Indicting Ike

Unsurprising development

No ardent political observer was surprised to hear yesterday that powerful West Side Alderman Isaac Carothers (D-29th) had been indicted on fraud and bribery charges by the federal prosecutors.

City Council colleagues weren't even surprised to learn that Carothers had worn a wire for a year, though that may have been because he was probably mouthing, "I'm wearing a wire!" before every private conversation he had with colleagues.

There are some aldermen you just expect to get indicted someday, some you expect to wear a wire, and some you expect to fade into oblivion without ever making a mark on Chicago history.

Carothers was an alderman that council junkies had on their "expect to get indicted" list.

True enough, there were obvious clues.

News reports had already revealed that in 2007 the feds had subpoeaned zoning records relating to Carothers.

It was only a matter of time.

Carothers has also been a staunch ally of Mayor Daley, which also puts him on the watch list. Staunch allies of the mayor tend to roll the dice on the legality of their rewards and the chances of ever being caught pursuing them.

Opponents of the mayor just tend to be crushed politically, not legally.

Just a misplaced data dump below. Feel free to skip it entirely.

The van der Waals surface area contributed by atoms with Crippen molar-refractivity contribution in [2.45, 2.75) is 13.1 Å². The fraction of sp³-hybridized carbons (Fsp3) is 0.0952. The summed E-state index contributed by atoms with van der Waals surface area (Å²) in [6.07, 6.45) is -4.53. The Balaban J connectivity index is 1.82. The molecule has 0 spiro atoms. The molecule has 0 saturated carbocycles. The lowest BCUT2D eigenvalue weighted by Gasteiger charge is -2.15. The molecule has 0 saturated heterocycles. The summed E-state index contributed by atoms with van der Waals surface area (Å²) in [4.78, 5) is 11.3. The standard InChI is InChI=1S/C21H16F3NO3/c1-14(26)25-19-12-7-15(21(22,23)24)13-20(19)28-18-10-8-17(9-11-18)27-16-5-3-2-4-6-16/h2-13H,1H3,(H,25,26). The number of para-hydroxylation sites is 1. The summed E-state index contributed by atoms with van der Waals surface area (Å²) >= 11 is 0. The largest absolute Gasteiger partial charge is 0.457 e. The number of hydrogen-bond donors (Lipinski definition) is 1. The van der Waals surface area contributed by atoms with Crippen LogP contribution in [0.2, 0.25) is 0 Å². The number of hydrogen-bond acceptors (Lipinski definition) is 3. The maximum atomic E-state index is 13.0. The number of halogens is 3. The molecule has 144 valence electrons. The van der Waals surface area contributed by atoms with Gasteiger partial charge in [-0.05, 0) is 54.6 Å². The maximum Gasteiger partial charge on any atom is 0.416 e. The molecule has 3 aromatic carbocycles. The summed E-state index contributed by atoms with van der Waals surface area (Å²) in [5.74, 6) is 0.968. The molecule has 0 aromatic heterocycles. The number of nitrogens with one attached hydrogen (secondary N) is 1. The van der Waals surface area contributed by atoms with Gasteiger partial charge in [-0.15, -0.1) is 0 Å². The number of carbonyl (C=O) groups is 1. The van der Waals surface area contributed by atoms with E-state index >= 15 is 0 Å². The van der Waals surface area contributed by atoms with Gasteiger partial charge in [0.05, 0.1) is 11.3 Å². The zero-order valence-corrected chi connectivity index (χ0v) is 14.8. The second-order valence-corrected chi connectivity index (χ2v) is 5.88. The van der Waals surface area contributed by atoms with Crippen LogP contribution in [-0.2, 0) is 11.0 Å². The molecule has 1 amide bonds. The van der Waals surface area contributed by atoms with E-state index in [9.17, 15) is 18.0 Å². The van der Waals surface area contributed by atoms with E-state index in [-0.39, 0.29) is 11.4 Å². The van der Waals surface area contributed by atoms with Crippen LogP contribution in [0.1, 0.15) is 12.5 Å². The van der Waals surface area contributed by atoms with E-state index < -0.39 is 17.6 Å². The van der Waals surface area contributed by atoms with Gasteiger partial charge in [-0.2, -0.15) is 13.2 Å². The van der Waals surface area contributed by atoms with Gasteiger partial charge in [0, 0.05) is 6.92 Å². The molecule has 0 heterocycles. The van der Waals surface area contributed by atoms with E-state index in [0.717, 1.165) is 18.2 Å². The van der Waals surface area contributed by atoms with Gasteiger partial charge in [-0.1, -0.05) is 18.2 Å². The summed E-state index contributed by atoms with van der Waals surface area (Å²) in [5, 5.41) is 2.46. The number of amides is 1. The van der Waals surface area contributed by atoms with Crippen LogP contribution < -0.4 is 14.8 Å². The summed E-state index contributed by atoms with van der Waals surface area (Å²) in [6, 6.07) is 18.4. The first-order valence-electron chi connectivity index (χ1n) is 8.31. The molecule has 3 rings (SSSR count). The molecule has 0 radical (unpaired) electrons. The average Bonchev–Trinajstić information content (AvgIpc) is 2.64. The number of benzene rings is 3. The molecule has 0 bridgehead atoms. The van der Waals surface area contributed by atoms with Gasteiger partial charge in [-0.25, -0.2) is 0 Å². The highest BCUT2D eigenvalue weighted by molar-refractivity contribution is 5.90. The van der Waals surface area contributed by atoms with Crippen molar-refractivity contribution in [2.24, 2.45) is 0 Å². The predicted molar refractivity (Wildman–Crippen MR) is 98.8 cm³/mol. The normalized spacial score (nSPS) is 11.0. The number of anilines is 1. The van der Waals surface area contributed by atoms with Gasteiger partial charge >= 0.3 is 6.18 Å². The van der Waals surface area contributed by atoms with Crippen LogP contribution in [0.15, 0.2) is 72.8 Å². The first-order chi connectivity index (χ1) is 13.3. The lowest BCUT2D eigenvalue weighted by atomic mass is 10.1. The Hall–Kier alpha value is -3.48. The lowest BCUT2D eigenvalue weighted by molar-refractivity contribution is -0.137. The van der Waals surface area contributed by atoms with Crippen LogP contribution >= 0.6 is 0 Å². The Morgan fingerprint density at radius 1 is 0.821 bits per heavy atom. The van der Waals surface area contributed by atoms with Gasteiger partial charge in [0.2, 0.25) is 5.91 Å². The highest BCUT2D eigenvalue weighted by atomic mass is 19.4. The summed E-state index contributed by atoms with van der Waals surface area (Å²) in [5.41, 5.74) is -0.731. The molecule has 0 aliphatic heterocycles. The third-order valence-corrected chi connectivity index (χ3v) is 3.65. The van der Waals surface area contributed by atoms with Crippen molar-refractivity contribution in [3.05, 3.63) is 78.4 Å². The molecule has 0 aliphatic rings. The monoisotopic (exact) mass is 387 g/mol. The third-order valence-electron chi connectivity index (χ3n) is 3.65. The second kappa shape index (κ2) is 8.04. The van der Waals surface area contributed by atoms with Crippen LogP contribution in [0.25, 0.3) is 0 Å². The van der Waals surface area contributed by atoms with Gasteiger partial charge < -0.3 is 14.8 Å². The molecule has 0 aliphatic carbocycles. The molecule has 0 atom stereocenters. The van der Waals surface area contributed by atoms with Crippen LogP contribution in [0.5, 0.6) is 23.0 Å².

Corruption also runs in Carothers' family; his father, William Carothers, who was the alderman of the 28th Ward, went to prison in 1983 for extortion. Though, in general, it's not fair to let the sins of a parent taint a child, in Chicago we all know how politics, corruption and crime tend to be family businesses.

William Carothers stands in the Chicago record books as one of 30 aldermen convicted of one crime or another in the last 36 years. A criminologist ought to compare that figure to the criminality of any random group of Chicago citizens chosen out of the phone book.

A case could also be made that simply being an alderman automatically meets the legal standard of probable cause.

Crooked councilmen are as much a part of the fabric of Chicago life as 75-year parking meter leases and CTA slow zones. One day, voters will see the connection.

Steve Rhodes is the proprietor of The Beachwood Reporter, a Chicago-centric news and culture review.

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